I get confused with punctuation, so I just ignore them. My editor, Chantal, spends more time adding commas, than actually editing. I also get confused with commas and semicolons and those dashes. What’s with the dash?
Since I call myself a writer, I thought I should at least learn the punctuation rules. It might come in handy. I did some research and this is what I came up with. (I know I’m going to get comments on this post).
Commas have different uses, which is partly what makes them so confusing. Another thing that makes them confusing is that some things are hard-and-fast rules—like don’t put a comma between a subject and a verb—and other things are more like guidelines.
The “rules” about serial commas are an example of a guideline. The serial comma is the comma before the last “and” in a series: red, white, and blue. That last comma before the “and” is called a serial comma, Oxford comma, or Harvard comma. Some people say to always use it and other people say to only use it when leaving it out would cause confusion. It’s a style choice. Considering I’m comma adverse, I leave them out.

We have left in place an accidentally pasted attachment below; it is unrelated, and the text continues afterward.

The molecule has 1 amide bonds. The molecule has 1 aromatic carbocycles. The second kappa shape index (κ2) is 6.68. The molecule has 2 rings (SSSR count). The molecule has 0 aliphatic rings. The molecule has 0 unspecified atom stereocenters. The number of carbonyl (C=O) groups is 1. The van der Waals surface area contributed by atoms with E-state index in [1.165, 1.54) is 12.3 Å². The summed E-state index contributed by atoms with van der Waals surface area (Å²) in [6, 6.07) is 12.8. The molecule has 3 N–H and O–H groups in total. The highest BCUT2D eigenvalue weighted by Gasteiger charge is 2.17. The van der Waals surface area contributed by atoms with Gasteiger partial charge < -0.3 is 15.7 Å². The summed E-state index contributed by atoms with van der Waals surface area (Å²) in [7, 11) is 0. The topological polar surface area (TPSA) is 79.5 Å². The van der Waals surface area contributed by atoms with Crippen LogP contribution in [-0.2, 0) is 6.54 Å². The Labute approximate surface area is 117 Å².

I’ve been told, “Willie, just put a comma everywhere you’d pause”. Unfortunately, that rule is not correct. You do typically pause when you’re reading a sentence out loud and you come across a comma, but that doesn’t mean that every time you’d pause when you’re speaking, your sentence needs a comma.
Now, appositives (a noun, noun phrase, or series of nouns placed next to another word or phrase to identify or rename it) often need commas. For example: My phone, a Samsung, fell into the toilet. The appositive is “a Samsung” because it names my phone.
Appositives can be restrictive or nonrestrictive. When they’re doing this kind of direct renaming, they’re nonrestrictive and need a comma. Nonrestrictive appositives are nonessential and can be left out of the sentence without changing the meaning. Restrictive appositives are essential. For example: My friend Ralph is meeting me for lunch.
If you remove Ralph, you have no way of knowing which friend I’m talking about (unless you know I only have one friend). No comma is needed.
Next I’m tackling semicolons.